Frequency response market nearing saturation, industry warned

Battery developers will need to start building business models around arbitrage

The frequency response market is approaching saturation due to the rapidly growing pipeline of battery storage developments, industry figures have warned. 

Over the next few years it will become increasingly difficult for battery developers to secure investment on the basis of frequency response contracts, they told the audience at an event in London.

“From a fairly modest starting point - about 100MW - we could well see something like 3GW to 3.5GW of capacity coming through in the coming years, given what’s already in the pipeline,” said Aurora Energy Research director Ben Irons.

“This is a rapid emergence and significant volume of battery storage compared with what we would have expected even 12 months ago. What is particularly significant, is nearly all of those projects are declaring that their business model – the revenue they want to pursue – is FFR [firm frequency response].”

National Grid’s requirement for FFR currently stands at around 600MW and is expected to rise to more than a gigawatt by 2030. Irons said there is “clearly a magnitude order of difference between the number of projects coming forward and the size of that particular market.

“You see that already in prices in the FFR market… We’ve seen accepted bids for dynamic FFR reduced by roughly a quarter in a period of six months.” 

“There’s just no way that 3GW of grid-scale batteries are going to be finding a home providing frequency response,” he added, “so the question becomes is there something else they can do.”

Arbitrage

Battery developers will instead need to build their business models around arbitrage – buying electricity when prices are low and then reselling it when prices rise.

But Irons cautioned that this will come with some significant challenges.

He said operating batteries in a merchant environment is extremely complicated, even more so than for conventional generation: “There are more dimensions at play. You’ve got a very complex marginal cost concept; you’ve got degradation [which is] hard to predict and a function of a number of different things.

“You’ve also got a limited amount of battery capacity power that you can sell on the market. You can’t simply wait until the price is high enough and then run it until the price is too low like you can with a thermal plant.

“You’ve got one hour of battery power, for example, so when are you going to pull the trigger? You wait too long and the price comes down again, and you’ve missed your chance.”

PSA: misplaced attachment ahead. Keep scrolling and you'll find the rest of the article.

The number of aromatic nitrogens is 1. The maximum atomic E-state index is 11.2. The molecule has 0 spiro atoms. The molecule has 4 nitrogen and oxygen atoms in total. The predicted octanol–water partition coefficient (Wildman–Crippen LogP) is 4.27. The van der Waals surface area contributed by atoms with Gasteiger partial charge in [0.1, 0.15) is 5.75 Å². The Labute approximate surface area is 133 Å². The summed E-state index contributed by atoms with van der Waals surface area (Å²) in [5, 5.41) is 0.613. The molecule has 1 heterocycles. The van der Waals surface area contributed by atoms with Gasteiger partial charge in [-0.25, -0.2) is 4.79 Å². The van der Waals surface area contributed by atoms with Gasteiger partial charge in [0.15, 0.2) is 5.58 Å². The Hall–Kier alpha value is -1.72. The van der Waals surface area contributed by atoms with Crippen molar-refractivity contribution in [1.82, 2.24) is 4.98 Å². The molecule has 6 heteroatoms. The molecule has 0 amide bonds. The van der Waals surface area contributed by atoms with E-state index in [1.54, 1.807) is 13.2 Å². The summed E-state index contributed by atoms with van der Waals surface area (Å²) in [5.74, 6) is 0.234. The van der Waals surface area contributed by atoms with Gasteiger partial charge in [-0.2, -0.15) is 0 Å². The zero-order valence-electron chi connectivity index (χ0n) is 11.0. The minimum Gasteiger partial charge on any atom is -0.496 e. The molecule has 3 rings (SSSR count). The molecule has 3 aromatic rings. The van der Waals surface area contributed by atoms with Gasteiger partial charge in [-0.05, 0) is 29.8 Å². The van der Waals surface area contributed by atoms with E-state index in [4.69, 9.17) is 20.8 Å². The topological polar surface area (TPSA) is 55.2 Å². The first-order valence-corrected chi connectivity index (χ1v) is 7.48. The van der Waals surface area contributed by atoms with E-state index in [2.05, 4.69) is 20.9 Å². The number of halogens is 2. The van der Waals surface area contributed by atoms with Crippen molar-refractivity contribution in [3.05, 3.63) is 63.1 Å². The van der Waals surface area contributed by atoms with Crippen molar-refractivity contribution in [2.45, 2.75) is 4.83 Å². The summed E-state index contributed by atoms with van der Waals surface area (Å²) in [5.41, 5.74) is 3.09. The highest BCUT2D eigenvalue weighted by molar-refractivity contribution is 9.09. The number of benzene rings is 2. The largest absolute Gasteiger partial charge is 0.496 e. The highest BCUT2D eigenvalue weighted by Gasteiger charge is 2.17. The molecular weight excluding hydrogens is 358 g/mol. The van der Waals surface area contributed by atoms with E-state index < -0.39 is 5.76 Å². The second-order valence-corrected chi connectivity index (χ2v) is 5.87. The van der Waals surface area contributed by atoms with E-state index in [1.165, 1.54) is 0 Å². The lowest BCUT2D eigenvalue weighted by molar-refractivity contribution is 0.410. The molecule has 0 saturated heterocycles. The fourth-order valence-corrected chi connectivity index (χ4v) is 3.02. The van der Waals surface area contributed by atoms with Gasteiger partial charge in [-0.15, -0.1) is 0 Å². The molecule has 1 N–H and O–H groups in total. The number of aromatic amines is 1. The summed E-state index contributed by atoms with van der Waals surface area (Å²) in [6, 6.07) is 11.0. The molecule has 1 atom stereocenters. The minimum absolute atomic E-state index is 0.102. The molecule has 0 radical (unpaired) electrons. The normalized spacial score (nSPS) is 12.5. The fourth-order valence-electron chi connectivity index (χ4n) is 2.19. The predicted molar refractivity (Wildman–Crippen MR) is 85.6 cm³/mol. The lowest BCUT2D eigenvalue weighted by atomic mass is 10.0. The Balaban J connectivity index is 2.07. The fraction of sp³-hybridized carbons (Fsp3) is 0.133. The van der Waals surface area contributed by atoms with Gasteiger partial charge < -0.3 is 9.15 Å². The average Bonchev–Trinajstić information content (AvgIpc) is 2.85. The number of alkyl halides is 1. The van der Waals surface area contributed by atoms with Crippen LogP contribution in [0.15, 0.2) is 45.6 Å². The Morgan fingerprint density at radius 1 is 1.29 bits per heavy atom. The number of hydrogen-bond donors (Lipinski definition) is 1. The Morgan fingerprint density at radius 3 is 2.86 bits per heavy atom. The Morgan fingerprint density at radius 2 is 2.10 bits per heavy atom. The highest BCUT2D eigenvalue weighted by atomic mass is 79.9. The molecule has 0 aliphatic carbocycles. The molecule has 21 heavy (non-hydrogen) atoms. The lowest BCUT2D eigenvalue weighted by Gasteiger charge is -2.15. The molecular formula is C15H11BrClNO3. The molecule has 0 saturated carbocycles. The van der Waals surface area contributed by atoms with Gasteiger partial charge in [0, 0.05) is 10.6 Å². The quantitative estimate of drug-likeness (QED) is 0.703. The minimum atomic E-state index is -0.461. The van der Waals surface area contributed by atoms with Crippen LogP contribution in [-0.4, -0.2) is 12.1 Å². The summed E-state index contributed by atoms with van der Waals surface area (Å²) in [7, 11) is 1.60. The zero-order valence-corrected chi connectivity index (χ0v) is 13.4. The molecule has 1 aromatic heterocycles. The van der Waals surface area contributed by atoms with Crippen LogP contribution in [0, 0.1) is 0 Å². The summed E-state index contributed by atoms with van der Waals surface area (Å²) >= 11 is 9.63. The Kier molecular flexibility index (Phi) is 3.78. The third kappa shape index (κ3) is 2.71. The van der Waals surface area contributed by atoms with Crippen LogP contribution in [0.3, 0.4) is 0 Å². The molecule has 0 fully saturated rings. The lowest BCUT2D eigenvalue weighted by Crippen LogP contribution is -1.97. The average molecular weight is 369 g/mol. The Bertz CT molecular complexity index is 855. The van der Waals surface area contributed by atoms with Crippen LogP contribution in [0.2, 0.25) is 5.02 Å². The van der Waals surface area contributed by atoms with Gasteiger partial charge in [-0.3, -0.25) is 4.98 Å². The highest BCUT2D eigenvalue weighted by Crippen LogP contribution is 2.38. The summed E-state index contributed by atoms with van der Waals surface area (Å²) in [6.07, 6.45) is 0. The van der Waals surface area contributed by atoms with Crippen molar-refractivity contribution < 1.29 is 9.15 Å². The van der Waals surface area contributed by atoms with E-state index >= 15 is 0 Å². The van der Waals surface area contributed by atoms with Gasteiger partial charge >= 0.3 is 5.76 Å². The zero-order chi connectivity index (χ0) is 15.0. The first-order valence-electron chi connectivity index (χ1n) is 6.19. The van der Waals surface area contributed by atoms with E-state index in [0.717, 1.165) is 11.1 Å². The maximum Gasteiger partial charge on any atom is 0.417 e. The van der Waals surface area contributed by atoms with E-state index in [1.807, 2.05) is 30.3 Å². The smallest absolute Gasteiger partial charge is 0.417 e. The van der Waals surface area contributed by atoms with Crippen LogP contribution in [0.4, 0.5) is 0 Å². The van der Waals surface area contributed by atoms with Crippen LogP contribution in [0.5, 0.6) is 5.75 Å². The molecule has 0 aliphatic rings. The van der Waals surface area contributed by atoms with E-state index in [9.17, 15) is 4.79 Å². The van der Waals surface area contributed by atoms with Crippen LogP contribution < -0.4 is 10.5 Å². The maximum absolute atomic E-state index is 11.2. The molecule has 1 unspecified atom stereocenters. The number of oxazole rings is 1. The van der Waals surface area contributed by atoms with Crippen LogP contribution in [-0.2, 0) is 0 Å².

He said these operational difficulties will also make it hard to secure low-cost financing.

Nevertheless, Irons argued that the case for investing in batteries on the basis of arbitrage is already beginning to look good.

“We think the types of returns that the market currently offers are in the order of 10 to 12 per cent,” he informed delegates. “So that’s getting very close to the level where a merchant investment starts to feel attractive.

“Typically at Aurora we assume 12 to 13 per cent is the minimum viable level but we’re within almost a rounding error of seeing battery storage coming through to pursue this model. Not very much would need to change.”

Aurora’s forecasts indicate that between 4GW and 10GW of battery capacity could be operating under the arbitrage model by 2030. Irons said the balancing market will be very profitable due to the much higher levels of price volatility it exhibits when compared to the wholesale market, regularly seeing negative prices. 

He predicted that batteries will come to account for the majority of spending in the balancing mechanism: “We think the nature of batteries – the flexibility, the fast-response times, the fact they can ramp up or down – gives them an inherent advantage. That economic advantage will translate into volume”.

Irons made the comments at a conference on flexibility and storage hosted by Aurora.

Appearing on a panel later in the event, Anesco business development director Chris Miles agreed that it is “imperative” for storage developers to start looking at opportunities for arbitrage, as the frequency response market will be “pretty full” by the end of next year.

Miles welcomed Ofgem’s plans to prevent storage from being charged final consumption levies and redesign the balancing mechanism to introduce greater price volatility, saying the reforms need to come “as quickly as possible”.

He said if batteries are to make in-roads into the wholesale and balancing markets, degradation and financing costs will also need to be lowered. 

Erik Nygard, chief executive and co-founder of smart energy firm Limejump, said achieving this will require more operational experience as storage is “fundamentally different” to other types of assets such as thermal generation and renewables.

“It’s a learning exercise,” said Nygard. “Real life conditions are just different. Weather will have an impact. Your internal cooling systems will have an impact”.

Santander director of renewable energy Mark Cumbo said the lack of historical data currently presents a major barrier to investment.

“This is a market where you can’t look back at the last 12 months, 24 months of operations to form a view about what’s going to happen in the future because it isn’t there,” he said.

“It’s very difficult for us at this time to wrap a funding solution around the what-ifs and maybes.”

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